As for WIZO, the Italian embassy has a long tradition of support for its endeavors on behalf of the younger generation, with a series of ambassadors opening the residence for WIZO events. Mattiolo noted that this was the third time that he and his wife were hosting a WIZO function.
Shalom also has a long history with WIZO. His mentor early in his political career was the late Yitzhak Modai, with whom Shalom worked when the latter was finance minister. Modai’s wife Michal, today an honorary life president of World WIZO, was formerly president of World WIZO and before that chairwoman of the World WIZO Executive.
The highlight of the concert that was arranged by Esther Mor, chairwoman of WIZO’s fund-raising department, who moderated the evening speaking in English, Hebrew and Italian, was child prodigy Vicky Gelman, 13, who is not only a superb violinist, but also modest and beautiful. Gelman had previously played at WIZO’s 90th anniversary celebration at the Knesset in January. She was accompanied on the piano by her father Yafim Gelman.
Other junior performers Ilyia Sherakov and Christian Manzur are students at the Tiberias Music Conservatory sponsored by WIZO UK. The talented adult performers, pianist Tanya Potapeyko and singer Maria Yoffe, delighted the audience with their operatic repertoire, and gave their services gratis.
■ HE DOESN’T really look like an athlete – but appearances are often deceptive. Kadima MK Nachman Shai, last Friday proved just how fit he is when he romped to the top of Masada ahead of fellow MKs Danny Danon, Yoel Hasson and Rachel Adatto, who are all younger than he is. Admittedly, Adatto is his junior by only seven months, but the other two are several years younger. Danon is 40 and Hasson 38. Shai is 64, but he works out regularly and runs 25 km.-30 km. every week.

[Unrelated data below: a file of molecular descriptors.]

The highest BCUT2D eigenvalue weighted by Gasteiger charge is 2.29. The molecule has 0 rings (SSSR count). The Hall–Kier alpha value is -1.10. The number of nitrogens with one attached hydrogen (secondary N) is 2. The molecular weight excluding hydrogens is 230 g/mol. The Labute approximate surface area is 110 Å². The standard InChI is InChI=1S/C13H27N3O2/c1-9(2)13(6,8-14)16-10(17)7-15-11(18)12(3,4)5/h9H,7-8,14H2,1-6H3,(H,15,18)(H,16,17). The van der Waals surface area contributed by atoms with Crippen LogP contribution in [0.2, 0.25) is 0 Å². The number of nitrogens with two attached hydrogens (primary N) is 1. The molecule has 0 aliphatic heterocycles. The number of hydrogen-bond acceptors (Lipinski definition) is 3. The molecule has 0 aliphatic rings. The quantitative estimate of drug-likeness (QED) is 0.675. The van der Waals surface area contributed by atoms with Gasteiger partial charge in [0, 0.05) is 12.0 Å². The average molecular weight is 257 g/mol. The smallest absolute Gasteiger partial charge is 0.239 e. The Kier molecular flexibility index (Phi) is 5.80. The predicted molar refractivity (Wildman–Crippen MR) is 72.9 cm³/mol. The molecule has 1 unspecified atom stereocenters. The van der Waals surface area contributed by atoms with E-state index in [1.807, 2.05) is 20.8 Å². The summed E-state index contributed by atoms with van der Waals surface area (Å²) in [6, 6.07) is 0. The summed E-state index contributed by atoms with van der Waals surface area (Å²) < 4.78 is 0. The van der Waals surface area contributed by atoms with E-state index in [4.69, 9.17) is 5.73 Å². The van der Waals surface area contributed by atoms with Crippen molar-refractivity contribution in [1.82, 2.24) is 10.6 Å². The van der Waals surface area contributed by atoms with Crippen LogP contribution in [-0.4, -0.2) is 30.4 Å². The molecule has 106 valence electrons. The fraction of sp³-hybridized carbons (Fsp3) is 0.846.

The four legislators were among scores of runners who raced along the 2.5 km. snake path. Not only did Shai come in first among the MKs, but was also among the first 20 runners to hit the finish line. He came in 19th.
■ THERE’S A certain sense of snob value in being invited to a fashion show that’s launching a new season’s collection. For those who want to see and be seen, an invitation all but symbolizes the key to paradise. But after Castro’s launch of its new spring/summer collection this week, such invitations may be distributed in far more limited numbers, and many of those who used to get them will see the show from the armchair in their living room.